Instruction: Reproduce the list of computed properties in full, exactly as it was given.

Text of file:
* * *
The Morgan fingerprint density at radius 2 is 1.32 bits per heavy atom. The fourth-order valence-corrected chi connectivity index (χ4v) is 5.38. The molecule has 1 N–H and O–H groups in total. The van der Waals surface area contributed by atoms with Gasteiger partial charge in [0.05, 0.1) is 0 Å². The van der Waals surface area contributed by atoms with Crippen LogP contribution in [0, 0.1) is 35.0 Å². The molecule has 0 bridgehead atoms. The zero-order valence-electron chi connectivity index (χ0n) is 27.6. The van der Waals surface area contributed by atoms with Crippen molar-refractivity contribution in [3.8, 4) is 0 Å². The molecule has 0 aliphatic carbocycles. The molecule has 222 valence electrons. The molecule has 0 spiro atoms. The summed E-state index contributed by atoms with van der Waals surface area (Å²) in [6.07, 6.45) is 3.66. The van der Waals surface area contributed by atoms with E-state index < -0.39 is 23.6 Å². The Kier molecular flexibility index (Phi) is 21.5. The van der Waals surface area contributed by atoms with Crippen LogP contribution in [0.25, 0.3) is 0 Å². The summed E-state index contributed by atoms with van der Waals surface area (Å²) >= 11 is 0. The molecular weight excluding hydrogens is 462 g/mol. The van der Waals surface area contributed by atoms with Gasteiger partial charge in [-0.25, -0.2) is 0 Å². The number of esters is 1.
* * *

The Morgan fingerprint density at radius 2 is 1.32 bits per heavy atom. The fourth-order valence-corrected chi connectivity index (χ4v) is 5.38. The molecule has 1 N–H and O–H groups in total. The van der Waals surface area contributed by atoms with Gasteiger partial charge in [0.05, 0.1) is 0 Å². The van der Waals surface area contributed by atoms with Crippen LogP contribution in [0, 0.1) is 35.0 Å². The molecule has 0 bridgehead atoms. The zero-order valence-electron chi connectivity index (χ0n) is 27.6. The van der Waals surface area contributed by atoms with Crippen molar-refractivity contribution in [3.8, 4) is 0 Å². The molecule has 0 aliphatic carbocycles. The molecule has 222 valence electrons. The molecule has 0 spiro atoms. The summed E-state index contributed by atoms with van der Waals surface area (Å²) in [6.07, 6.45) is 3.66. The van der Waals surface area contributed by atoms with E-state index < -0.39 is 23.6 Å². The Kier molecular flexibility index (Phi) is 21.5. The van der Waals surface area contributed by atoms with Crippen LogP contribution in [0.25, 0.3) is 0 Å². The summed E-state index contributed by atoms with van der Waals surface area (Å²) >= 11 is 0. The molecular weight excluding hydrogens is 462 g/mol. The van der Waals surface area contributed by atoms with Gasteiger partial charge in [-0.25, -0.2) is 0 Å². The number of esters is 1.